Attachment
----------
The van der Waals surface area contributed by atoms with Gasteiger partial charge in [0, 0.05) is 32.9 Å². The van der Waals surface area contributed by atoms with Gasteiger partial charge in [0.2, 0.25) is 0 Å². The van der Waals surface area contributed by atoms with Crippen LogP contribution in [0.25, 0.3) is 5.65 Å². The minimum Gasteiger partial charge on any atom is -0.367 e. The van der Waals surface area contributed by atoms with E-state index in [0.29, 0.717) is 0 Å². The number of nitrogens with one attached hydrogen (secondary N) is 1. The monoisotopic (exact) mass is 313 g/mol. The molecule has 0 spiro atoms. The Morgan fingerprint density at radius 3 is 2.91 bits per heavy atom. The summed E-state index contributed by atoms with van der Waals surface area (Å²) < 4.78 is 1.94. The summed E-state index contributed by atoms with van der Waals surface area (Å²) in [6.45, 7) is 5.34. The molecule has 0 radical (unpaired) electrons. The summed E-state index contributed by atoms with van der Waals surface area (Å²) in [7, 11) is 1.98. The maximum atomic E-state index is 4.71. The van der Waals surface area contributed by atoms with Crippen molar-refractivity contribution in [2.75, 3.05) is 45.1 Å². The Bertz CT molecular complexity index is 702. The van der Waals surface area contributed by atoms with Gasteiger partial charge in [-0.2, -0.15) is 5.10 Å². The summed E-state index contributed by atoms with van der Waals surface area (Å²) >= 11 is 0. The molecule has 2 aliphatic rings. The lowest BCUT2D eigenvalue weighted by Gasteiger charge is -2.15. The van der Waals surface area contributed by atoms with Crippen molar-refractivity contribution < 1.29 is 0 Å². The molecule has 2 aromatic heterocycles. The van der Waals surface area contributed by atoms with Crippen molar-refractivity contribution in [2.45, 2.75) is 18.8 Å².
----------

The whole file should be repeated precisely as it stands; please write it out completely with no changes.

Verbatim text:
The van der Waals surface area contributed by atoms with Gasteiger partial charge in [0, 0.05) is 32.9 Å². The van der Waals surface area contributed by atoms with Gasteiger partial charge in [0.2, 0.25) is 0 Å². The van der Waals surface area contributed by atoms with Crippen LogP contribution in [0.25, 0.3) is 5.65 Å². The minimum Gasteiger partial charge on any atom is -0.367 e. The van der Waals surface area contributed by atoms with E-state index in [0.29, 0.717) is 0 Å². The number of nitrogens with one attached hydrogen (secondary N) is 1. The monoisotopic (exact) mass is 313 g/mol. The molecule has 0 spiro atoms. The Morgan fingerprint density at radius 3 is 2.91 bits per heavy atom. The summed E-state index contributed by atoms with van der Waals surface area (Å²) < 4.78 is 1.94. The summed E-state index contributed by atoms with van der Waals surface area (Å²) in [6.45, 7) is 5.34. The molecule has 0 radical (unpaired) electrons. The summed E-state index contributed by atoms with van der Waals surface area (Å²) in [7, 11) is 1.98. The maximum atomic E-state index is 4.71. The van der Waals surface area contributed by atoms with Crippen molar-refractivity contribution in [2.75, 3.05) is 45.1 Å². The Bertz CT molecular complexity index is 702. The van der Waals surface area contributed by atoms with Gasteiger partial charge in [-0.2, -0.15) is 5.10 Å². The summed E-state index contributed by atoms with van der Waals surface area (Å²) >= 11 is 0. The molecule has 2 aliphatic rings. The lowest BCUT2D eigenvalue weighted by Gasteiger charge is -2.15. The van der Waals surface area contributed by atoms with Crippen molar-refractivity contribution < 1.29 is 0 Å². The molecule has 2 aromatic heterocycles. The van der Waals surface area contributed by atoms with Crippen molar-refractivity contribution in [2.45, 2.75) is 18.8 Å².